flooding

Sarah Kellogg

Most of the major waterways in the St. Louis region have crested or are near their crests following the wettest June on record.  More than 13.1 inches of rain fell last month, nearly an inch more than the previous record set in 2003,

High water levels on the Illinois and Mississippi Rivers are declining and the Missouri River at St. Charles is forecast to crest at about four feet above flood stage Saturday afternoon.

(via Flickr/clip works)

Updated at 6 p.m., Friday, June 19:

More than a week's worth of persistent rainfall is testing the region's system of levees and reservoirs

Photograph courtesy U.S. Army Corps of Engineers / St. Louis District

Two years after the Great Flood of 1927 devastated the lower Mississippi River Valley, blues singers Kansas Joe McCoy and Lizzie “Memphis Minnie” Douglas shared the pain in their classic “When The Levee Breaks:”

If it keeps on rainin’, levee’s goin’ to break

If it keeps on rainin’, levee’s goin’ to break

And the water gonna come in, have no place to stay ...

Camille Phillips/St. Louis Public Radio

Clarksville, Mo., has barely begun to set itself to rights after the latest deluge from the Mississippi River.  But city officials are already worried about the next flood.

"It just seems like the flood comes more and more often now," said Clarksville Emergency Manager Kathy Weiss. "Twenty years ago we didn’t have a flood every year, but seems like now every year or two years we’re having a flood. So we have to think of something more permanent.”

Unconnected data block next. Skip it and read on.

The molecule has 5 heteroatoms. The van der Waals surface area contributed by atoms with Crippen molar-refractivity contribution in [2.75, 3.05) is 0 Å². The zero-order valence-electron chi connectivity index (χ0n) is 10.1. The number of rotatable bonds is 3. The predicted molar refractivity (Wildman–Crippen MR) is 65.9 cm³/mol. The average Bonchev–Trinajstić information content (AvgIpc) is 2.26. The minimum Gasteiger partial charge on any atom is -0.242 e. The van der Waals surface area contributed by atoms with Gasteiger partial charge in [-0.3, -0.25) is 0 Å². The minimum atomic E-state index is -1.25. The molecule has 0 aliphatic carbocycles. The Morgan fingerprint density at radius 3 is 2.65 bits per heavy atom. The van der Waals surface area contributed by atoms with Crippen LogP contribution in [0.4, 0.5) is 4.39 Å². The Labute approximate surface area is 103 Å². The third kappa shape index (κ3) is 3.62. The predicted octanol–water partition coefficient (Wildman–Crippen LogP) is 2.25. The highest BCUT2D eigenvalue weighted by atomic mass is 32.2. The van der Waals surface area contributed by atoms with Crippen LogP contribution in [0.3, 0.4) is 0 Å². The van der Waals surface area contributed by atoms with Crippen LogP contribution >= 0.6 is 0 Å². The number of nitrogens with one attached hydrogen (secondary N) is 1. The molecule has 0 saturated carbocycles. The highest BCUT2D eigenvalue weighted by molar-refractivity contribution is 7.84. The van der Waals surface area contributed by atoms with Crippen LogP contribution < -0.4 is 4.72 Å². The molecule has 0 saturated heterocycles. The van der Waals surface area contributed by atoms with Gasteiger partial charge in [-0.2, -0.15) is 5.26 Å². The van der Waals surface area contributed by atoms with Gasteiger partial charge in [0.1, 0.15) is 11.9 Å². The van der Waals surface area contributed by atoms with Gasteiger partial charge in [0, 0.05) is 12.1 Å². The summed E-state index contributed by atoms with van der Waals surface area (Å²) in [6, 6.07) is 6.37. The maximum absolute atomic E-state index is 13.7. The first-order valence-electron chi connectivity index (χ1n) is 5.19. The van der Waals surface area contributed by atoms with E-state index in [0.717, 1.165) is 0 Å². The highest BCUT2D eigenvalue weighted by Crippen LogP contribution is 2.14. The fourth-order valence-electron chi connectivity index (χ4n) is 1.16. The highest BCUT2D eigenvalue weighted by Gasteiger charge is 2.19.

Camille Phillips/St. Louis Public Radio

Weather forecasters are predicting slow relief for Missouri and Illinois towns battling floods. 

A number of towns situated along the Mississippi River have been dealing with rising waters over the past few days. The northeast Missouri town of Clarksville is experiencing its sixth flood in the past decade, while roads around Grafton, Illinois, are also under water.

Camille Phillips/St. Louis Public Radio

Flooding along the upper Mississippi River is affecting navigation, according to the U.S. Army Corps of Engineers.

"High river levels have forced us to close two of our locks and dams. Lock and Dam 24 and 25 are both closed right now," said Mike Peterson, chief of public affairs.

"But there’s not a lot of river navigation going on along the upper river right now because upstream of us there is a whole lot of closed locks and dams."

Flood crests on the Mississippi are expected over the next week, but Peterson is not expecting much higher levels.

Camille Phillips/St. Louis Public Radio

Flooding on the Mississippi River continues to make its way south from Iowa, putting towns from Quincy to Grafton on alert.

With historic buildings, a post office and a dozen homes all in the path of the flood, Clarksville, Mo., 75 miles north of St. Louis, has more to lose than most.

Flooding near Clarksville in 2008
St. Louis Beacon file photo

The National Weather Service is forecasting major flooding along stretches of the Mississippi River north of St. Louis early next week. A map on its site is regularly updated with river stages.

As Chris Webber checked the 40 acres of muddy field he wanted to plant on a recent morning, he worried about getting more rain, even as he worried about the lack of it.

"The drought is over at the moment," he says. "But in Missouri, we tend to say that in 10 days or two weeks, we can be in a drought again. That's how fast it can get back to dry."

Chris McDaniel, St. Louis Public Radio.

Governor Jay Nixon received a briefing Friday on the flooding situation in West Alton, Mo. Although the small town is still battling floods, a big question now is how to cope with the cleanup costs.

Local officials stressed that the flooding is still at a critical stage, and that the Mississippi is still well over flood level.

But the question of how to handle the costs will have to be answered in the coming weeks. St. Charles County has spent about $1.4 million, but said keeping track of receipts has not been a priority for the past few days.

Pages